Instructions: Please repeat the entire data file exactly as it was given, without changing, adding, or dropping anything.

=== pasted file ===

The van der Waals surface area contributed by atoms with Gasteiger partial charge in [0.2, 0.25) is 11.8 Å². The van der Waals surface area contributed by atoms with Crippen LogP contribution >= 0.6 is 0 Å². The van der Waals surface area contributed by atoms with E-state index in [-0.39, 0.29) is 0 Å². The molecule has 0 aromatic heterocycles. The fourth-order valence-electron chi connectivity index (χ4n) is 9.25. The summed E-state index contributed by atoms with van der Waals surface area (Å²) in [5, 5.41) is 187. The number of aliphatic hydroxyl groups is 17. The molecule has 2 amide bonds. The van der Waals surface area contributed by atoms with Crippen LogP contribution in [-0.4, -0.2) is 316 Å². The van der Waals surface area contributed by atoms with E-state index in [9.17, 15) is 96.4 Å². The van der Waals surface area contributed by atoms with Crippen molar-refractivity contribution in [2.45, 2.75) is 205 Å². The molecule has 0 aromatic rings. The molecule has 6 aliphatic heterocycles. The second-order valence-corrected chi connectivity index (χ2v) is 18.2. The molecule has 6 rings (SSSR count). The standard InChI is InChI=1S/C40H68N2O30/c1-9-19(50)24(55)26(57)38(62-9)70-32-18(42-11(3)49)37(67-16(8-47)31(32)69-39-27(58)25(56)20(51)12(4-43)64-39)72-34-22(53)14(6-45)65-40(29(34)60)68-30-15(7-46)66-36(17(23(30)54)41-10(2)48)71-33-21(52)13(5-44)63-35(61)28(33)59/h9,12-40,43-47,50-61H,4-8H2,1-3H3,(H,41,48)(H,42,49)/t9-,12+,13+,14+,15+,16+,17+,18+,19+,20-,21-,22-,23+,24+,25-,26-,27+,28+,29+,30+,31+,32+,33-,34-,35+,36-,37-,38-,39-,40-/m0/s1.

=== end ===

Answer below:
The van der Waals surface area contributed by atoms with Gasteiger partial charge in [0.2, 0.25) is 11.8 Å². The van der Waals surface area contributed by atoms with Crippen LogP contribution >= 0.6 is 0 Å². The van der Waals surface area contributed by atoms with E-state index in [-0.39, 0.29) is 0 Å². The molecule has 0 aromatic heterocycles. The fourth-order valence-electron chi connectivity index (χ4n) is 9.25. The summed E-state index contributed by atoms with van der Waals surface area (Å²) in [5, 5.41) is 187. The number of aliphatic hydroxyl groups is 17. The molecule has 2 amide bonds. The van der Waals surface area contributed by atoms with Crippen LogP contribution in [-0.4, -0.2) is 316 Å². The van der Waals surface area contributed by atoms with E-state index in [9.17, 15) is 96.4 Å². The van der Waals surface area contributed by atoms with Crippen molar-refractivity contribution in [2.45, 2.75) is 205 Å². The molecule has 0 aromatic rings. The molecule has 6 aliphatic heterocycles. The second-order valence-corrected chi connectivity index (χ2v) is 18.2. The molecule has 6 rings (SSSR count). The standard InChI is InChI=1S/C40H68N2O30/c1-9-19(50)24(55)26(57)38(62-9)70-32-18(42-11(3)49)37(67-16(8-47)31(32)69-39-27(58)25(56)20(51)12(4-43)64-39)72-34-22(53)14(6-45)65-40(29(34)60)68-30-15(7-46)66-36(17(23(30)54)41-10(2)48)71-33-21(52)13(5-44)63-35(61)28(33)59/h9,12-40,43-47,50-61H,4-8H2,1-3H3,(H,41,48)(H,42,49)/t9-,12+,13+,14+,15+,16+,17+,18+,19+,20-,21-,22-,23+,24+,25-,26-,27+,28+,29+,30+,31+,32+,33-,34-,35+,36-,37-,38-,39-,40-/m0/s1.